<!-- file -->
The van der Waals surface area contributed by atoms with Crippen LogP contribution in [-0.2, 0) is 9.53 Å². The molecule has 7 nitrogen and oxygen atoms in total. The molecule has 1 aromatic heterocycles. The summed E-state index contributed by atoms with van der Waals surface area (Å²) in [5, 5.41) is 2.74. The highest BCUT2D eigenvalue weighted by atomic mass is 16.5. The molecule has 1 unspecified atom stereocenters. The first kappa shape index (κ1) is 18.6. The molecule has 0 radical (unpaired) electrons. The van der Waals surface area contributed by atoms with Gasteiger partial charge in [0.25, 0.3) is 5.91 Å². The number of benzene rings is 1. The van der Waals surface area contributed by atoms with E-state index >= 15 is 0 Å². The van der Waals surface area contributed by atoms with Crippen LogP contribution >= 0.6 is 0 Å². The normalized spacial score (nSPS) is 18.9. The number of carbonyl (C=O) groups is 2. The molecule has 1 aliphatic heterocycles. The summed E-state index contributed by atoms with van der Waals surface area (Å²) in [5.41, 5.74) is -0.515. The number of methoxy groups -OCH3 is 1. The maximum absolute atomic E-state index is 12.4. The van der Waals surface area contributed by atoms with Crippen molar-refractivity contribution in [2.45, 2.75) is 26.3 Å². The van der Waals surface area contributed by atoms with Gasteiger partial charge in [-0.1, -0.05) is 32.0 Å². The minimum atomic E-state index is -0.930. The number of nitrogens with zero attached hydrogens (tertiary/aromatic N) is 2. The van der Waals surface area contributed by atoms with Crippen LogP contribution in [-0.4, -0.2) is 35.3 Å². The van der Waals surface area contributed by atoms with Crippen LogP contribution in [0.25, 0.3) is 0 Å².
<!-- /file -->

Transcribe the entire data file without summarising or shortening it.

The van der Waals surface area contributed by atoms with Crippen LogP contribution in [-0.2, 0) is 9.53 Å². The molecule has 7 nitrogen and oxygen atoms in total. The molecule has 1 aromatic heterocycles. The summed E-state index contributed by atoms with van der Waals surface area (Å²) in [5, 5.41) is 2.74. The highest BCUT2D eigenvalue weighted by atomic mass is 16.5. The molecule has 1 unspecified atom stereocenters. The first kappa shape index (κ1) is 18.6. The molecule has 0 radical (unpaired) electrons. The van der Waals surface area contributed by atoms with Gasteiger partial charge in [0.25, 0.3) is 5.91 Å². The number of benzene rings is 1. The van der Waals surface area contributed by atoms with E-state index >= 15 is 0 Å². The van der Waals surface area contributed by atoms with Crippen LogP contribution >= 0.6 is 0 Å². The normalized spacial score (nSPS) is 18.9. The number of carbonyl (C=O) groups is 2. The molecule has 1 aliphatic heterocycles. The summed E-state index contributed by atoms with van der Waals surface area (Å²) in [5.41, 5.74) is -0.515. The number of methoxy groups -OCH3 is 1. The maximum absolute atomic E-state index is 12.4. The van der Waals surface area contributed by atoms with Crippen molar-refractivity contribution in [2.45, 2.75) is 26.3 Å². The van der Waals surface area contributed by atoms with Gasteiger partial charge in [-0.1, -0.05) is 32.0 Å². The minimum atomic E-state index is -0.930. The number of nitrogens with zero attached hydrogens (tertiary/aromatic N) is 2. The van der Waals surface area contributed by atoms with Crippen LogP contribution in [-0.4, -0.2) is 35.3 Å². The van der Waals surface area contributed by atoms with Crippen LogP contribution in [0.25, 0.3) is 0 Å².